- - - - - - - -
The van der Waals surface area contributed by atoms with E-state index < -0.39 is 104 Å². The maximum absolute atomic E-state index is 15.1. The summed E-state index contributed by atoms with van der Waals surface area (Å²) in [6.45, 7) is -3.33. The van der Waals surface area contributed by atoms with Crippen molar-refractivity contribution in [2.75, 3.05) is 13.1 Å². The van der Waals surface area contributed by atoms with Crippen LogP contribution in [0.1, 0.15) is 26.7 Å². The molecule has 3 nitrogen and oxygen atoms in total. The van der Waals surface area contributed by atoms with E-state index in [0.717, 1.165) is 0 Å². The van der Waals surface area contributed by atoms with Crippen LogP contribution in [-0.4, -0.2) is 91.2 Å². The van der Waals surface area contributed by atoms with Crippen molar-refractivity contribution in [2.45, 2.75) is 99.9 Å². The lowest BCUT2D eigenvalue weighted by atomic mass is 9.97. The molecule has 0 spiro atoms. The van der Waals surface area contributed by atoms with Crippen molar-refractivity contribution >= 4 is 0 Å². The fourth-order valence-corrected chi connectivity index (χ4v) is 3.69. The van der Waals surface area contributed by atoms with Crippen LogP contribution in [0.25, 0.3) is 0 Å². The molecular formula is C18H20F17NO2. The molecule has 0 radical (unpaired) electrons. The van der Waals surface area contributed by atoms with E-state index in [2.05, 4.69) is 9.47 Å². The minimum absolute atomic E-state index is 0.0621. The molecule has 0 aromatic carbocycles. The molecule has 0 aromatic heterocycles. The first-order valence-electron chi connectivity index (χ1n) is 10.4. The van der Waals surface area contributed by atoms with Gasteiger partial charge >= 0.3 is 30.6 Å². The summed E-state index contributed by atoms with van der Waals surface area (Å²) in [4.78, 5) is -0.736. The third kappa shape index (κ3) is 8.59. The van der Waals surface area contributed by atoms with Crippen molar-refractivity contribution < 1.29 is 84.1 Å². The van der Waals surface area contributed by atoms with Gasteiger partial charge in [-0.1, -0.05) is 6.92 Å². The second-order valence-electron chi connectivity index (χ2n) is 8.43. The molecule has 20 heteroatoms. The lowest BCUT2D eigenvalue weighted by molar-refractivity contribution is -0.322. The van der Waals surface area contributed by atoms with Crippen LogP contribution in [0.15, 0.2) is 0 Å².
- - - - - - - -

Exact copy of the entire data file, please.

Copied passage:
The van der Waals surface area contributed by atoms with E-state index < -0.39 is 104 Å². The maximum absolute atomic E-state index is 15.1. The summed E-state index contributed by atoms with van der Waals surface area (Å²) in [6.45, 7) is -3.33. The van der Waals surface area contributed by atoms with Crippen molar-refractivity contribution in [2.75, 3.05) is 13.1 Å². The van der Waals surface area contributed by atoms with Crippen LogP contribution in [0.1, 0.15) is 26.7 Å². The molecule has 3 nitrogen and oxygen atoms in total. The van der Waals surface area contributed by atoms with E-state index in [0.717, 1.165) is 0 Å². The van der Waals surface area contributed by atoms with Crippen LogP contribution in [-0.4, -0.2) is 91.2 Å². The van der Waals surface area contributed by atoms with Crippen molar-refractivity contribution in [2.45, 2.75) is 99.9 Å². The lowest BCUT2D eigenvalue weighted by atomic mass is 9.97. The molecule has 0 spiro atoms. The van der Waals surface area contributed by atoms with Crippen molar-refractivity contribution >= 4 is 0 Å². The fourth-order valence-corrected chi connectivity index (χ4v) is 3.69. The van der Waals surface area contributed by atoms with Crippen LogP contribution in [0.25, 0.3) is 0 Å². The molecular formula is C18H20F17NO2. The molecule has 0 radical (unpaired) electrons. The van der Waals surface area contributed by atoms with E-state index in [2.05, 4.69) is 9.47 Å². The minimum absolute atomic E-state index is 0.0621. The molecule has 0 aromatic carbocycles. The molecule has 0 aromatic heterocycles. The first-order valence-electron chi connectivity index (χ1n) is 10.4. The van der Waals surface area contributed by atoms with Gasteiger partial charge >= 0.3 is 30.6 Å². The summed E-state index contributed by atoms with van der Waals surface area (Å²) in [4.78, 5) is -0.736. The third kappa shape index (κ3) is 8.59. The van der Waals surface area contributed by atoms with Crippen molar-refractivity contribution < 1.29 is 84.1 Å². The van der Waals surface area contributed by atoms with Gasteiger partial charge in [-0.1, -0.05) is 6.92 Å². The second-order valence-electron chi connectivity index (χ2n) is 8.43. The molecule has 20 heteroatoms. The lowest BCUT2D eigenvalue weighted by molar-refractivity contribution is -0.322. The van der Waals surface area contributed by atoms with Crippen LogP contribution in [0.15, 0.2) is 0 Å².